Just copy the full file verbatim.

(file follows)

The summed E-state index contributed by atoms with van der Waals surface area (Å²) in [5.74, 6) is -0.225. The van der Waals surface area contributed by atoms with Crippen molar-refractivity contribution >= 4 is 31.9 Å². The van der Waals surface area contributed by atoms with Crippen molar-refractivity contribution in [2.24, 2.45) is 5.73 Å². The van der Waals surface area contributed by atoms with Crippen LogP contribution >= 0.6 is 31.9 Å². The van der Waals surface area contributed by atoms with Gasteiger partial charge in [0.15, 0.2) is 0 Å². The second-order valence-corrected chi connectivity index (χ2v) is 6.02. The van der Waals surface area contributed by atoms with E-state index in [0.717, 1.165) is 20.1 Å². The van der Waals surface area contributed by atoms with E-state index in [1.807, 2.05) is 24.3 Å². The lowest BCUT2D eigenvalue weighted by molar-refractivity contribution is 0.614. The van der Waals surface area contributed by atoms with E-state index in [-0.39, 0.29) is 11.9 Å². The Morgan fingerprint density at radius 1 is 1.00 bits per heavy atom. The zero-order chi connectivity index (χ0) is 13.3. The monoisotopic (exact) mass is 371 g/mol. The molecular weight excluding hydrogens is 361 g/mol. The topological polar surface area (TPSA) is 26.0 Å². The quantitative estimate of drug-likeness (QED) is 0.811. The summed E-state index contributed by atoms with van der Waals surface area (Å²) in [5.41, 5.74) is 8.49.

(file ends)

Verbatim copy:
The summed E-state index contributed by atoms with van der Waals surface area (Å²) in [5.74, 6) is -0.225. The van der Waals surface area contributed by atoms with Crippen molar-refractivity contribution >= 4 is 31.9 Å². The van der Waals surface area contributed by atoms with Crippen molar-refractivity contribution in [2.24, 2.45) is 5.73 Å². The van der Waals surface area contributed by atoms with Crippen LogP contribution >= 0.6 is 31.9 Å². The van der Waals surface area contributed by atoms with Gasteiger partial charge in [0.15, 0.2) is 0 Å². The second-order valence-corrected chi connectivity index (χ2v) is 6.02. The van der Waals surface area contributed by atoms with E-state index in [0.717, 1.165) is 20.1 Å². The van der Waals surface area contributed by atoms with E-state index in [1.807, 2.05) is 24.3 Å². The lowest BCUT2D eigenvalue weighted by molar-refractivity contribution is 0.614. The van der Waals surface area contributed by atoms with E-state index in [-0.39, 0.29) is 11.9 Å². The Morgan fingerprint density at radius 1 is 1.00 bits per heavy atom. The zero-order chi connectivity index (χ0) is 13.3. The monoisotopic (exact) mass is 371 g/mol. The molecular weight excluding hydrogens is 361 g/mol. The topological polar surface area (TPSA) is 26.0 Å². The quantitative estimate of drug-likeness (QED) is 0.811. The summed E-state index contributed by atoms with van der Waals surface area (Å²) in [5.41, 5.74) is 8.49.